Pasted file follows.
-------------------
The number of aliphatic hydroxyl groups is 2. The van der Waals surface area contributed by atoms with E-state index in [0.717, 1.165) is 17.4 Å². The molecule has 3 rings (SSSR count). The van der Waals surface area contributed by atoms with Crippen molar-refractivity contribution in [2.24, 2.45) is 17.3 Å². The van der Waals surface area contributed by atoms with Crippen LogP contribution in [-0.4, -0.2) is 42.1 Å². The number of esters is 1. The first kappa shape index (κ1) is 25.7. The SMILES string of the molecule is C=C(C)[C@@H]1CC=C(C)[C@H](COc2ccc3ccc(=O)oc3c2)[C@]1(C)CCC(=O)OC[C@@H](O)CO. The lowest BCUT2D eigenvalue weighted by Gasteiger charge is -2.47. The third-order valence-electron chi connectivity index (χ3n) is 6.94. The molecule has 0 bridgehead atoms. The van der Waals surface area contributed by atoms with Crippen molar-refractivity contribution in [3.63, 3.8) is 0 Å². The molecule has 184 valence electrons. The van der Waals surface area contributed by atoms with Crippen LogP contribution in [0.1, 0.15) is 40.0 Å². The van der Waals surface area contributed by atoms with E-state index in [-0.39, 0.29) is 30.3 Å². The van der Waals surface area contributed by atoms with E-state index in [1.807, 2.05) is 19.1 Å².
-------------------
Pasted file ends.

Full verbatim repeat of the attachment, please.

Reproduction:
The number of aliphatic hydroxyl groups is 2. The van der Waals surface area contributed by atoms with E-state index in [0.717, 1.165) is 17.4 Å². The molecule has 3 rings (SSSR count). The van der Waals surface area contributed by atoms with Crippen molar-refractivity contribution in [2.24, 2.45) is 17.3 Å². The van der Waals surface area contributed by atoms with Crippen LogP contribution in [-0.4, -0.2) is 42.1 Å². The number of esters is 1. The first kappa shape index (κ1) is 25.7. The SMILES string of the molecule is C=C(C)[C@@H]1CC=C(C)[C@H](COc2ccc3ccc(=O)oc3c2)[C@]1(C)CCC(=O)OC[C@@H](O)CO. The lowest BCUT2D eigenvalue weighted by Gasteiger charge is -2.47. The third-order valence-electron chi connectivity index (χ3n) is 6.94. The molecule has 0 bridgehead atoms. The van der Waals surface area contributed by atoms with Crippen molar-refractivity contribution in [3.63, 3.8) is 0 Å². The molecule has 184 valence electrons. The van der Waals surface area contributed by atoms with Crippen LogP contribution in [0.1, 0.15) is 40.0 Å². The van der Waals surface area contributed by atoms with E-state index in [-0.39, 0.29) is 30.3 Å². The van der Waals surface area contributed by atoms with E-state index in [1.807, 2.05) is 19.1 Å².